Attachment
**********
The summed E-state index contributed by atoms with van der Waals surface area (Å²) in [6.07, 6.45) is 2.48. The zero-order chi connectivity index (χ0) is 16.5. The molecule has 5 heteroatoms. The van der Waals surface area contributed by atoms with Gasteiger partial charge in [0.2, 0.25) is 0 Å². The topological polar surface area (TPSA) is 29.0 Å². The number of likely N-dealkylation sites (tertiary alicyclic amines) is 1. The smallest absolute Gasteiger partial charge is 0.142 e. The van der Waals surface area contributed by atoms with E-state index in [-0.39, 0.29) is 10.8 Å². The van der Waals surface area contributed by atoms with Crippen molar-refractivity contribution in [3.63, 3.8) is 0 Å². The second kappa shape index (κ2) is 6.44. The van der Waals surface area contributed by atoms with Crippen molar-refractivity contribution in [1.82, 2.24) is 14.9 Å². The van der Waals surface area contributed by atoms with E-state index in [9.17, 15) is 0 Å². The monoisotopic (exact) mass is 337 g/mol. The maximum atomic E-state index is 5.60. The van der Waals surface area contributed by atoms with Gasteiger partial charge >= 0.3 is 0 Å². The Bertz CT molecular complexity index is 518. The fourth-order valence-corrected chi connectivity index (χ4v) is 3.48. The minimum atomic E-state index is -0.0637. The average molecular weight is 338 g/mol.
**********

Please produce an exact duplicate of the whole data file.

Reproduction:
The summed E-state index contributed by atoms with van der Waals surface area (Å²) in [6.07, 6.45) is 2.48. The zero-order chi connectivity index (χ0) is 16.5. The molecule has 5 heteroatoms. The van der Waals surface area contributed by atoms with Gasteiger partial charge in [0.2, 0.25) is 0 Å². The topological polar surface area (TPSA) is 29.0 Å². The number of likely N-dealkylation sites (tertiary alicyclic amines) is 1. The smallest absolute Gasteiger partial charge is 0.142 e. The van der Waals surface area contributed by atoms with E-state index in [-0.39, 0.29) is 10.8 Å². The van der Waals surface area contributed by atoms with Crippen molar-refractivity contribution in [3.63, 3.8) is 0 Å². The second kappa shape index (κ2) is 6.44. The van der Waals surface area contributed by atoms with Crippen molar-refractivity contribution in [1.82, 2.24) is 14.9 Å². The van der Waals surface area contributed by atoms with E-state index in [9.17, 15) is 0 Å². The monoisotopic (exact) mass is 337 g/mol. The maximum atomic E-state index is 5.60. The van der Waals surface area contributed by atoms with Gasteiger partial charge >= 0.3 is 0 Å². The Bertz CT molecular complexity index is 518. The fourth-order valence-corrected chi connectivity index (χ4v) is 3.48. The minimum atomic E-state index is -0.0637. The average molecular weight is 338 g/mol.